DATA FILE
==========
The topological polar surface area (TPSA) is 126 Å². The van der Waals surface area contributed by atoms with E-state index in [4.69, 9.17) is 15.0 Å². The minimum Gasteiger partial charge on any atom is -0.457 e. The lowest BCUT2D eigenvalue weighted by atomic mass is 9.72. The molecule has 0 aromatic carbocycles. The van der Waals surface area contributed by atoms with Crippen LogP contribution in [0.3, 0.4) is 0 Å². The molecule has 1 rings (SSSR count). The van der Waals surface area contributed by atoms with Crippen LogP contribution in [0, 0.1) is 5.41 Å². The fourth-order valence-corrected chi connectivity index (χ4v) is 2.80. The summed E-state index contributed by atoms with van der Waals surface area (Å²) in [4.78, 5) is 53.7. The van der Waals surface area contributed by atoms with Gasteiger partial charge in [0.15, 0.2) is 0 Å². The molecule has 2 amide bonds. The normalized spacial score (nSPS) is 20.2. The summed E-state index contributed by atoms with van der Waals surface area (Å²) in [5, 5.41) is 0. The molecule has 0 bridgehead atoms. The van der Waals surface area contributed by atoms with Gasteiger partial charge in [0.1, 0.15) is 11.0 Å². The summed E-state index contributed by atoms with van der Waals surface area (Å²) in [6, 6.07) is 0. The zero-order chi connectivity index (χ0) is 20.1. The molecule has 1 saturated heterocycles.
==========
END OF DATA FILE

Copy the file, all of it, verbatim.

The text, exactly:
The topological polar surface area (TPSA) is 126 Å². The van der Waals surface area contributed by atoms with E-state index in [4.69, 9.17) is 15.0 Å². The minimum Gasteiger partial charge on any atom is -0.457 e. The lowest BCUT2D eigenvalue weighted by atomic mass is 9.72. The molecule has 0 aromatic carbocycles. The van der Waals surface area contributed by atoms with Crippen LogP contribution in [0.3, 0.4) is 0 Å². The molecule has 1 rings (SSSR count). The van der Waals surface area contributed by atoms with Crippen LogP contribution in [0, 0.1) is 5.41 Å². The fourth-order valence-corrected chi connectivity index (χ4v) is 2.80. The summed E-state index contributed by atoms with van der Waals surface area (Å²) in [4.78, 5) is 53.7. The van der Waals surface area contributed by atoms with Gasteiger partial charge in [0.15, 0.2) is 0 Å². The molecule has 2 amide bonds. The normalized spacial score (nSPS) is 20.2. The summed E-state index contributed by atoms with van der Waals surface area (Å²) in [5, 5.41) is 0. The molecule has 0 bridgehead atoms. The van der Waals surface area contributed by atoms with Gasteiger partial charge in [0.1, 0.15) is 11.0 Å². The summed E-state index contributed by atoms with van der Waals surface area (Å²) in [6, 6.07) is 0. The zero-order chi connectivity index (χ0) is 20.1. The molecule has 1 saturated heterocycles.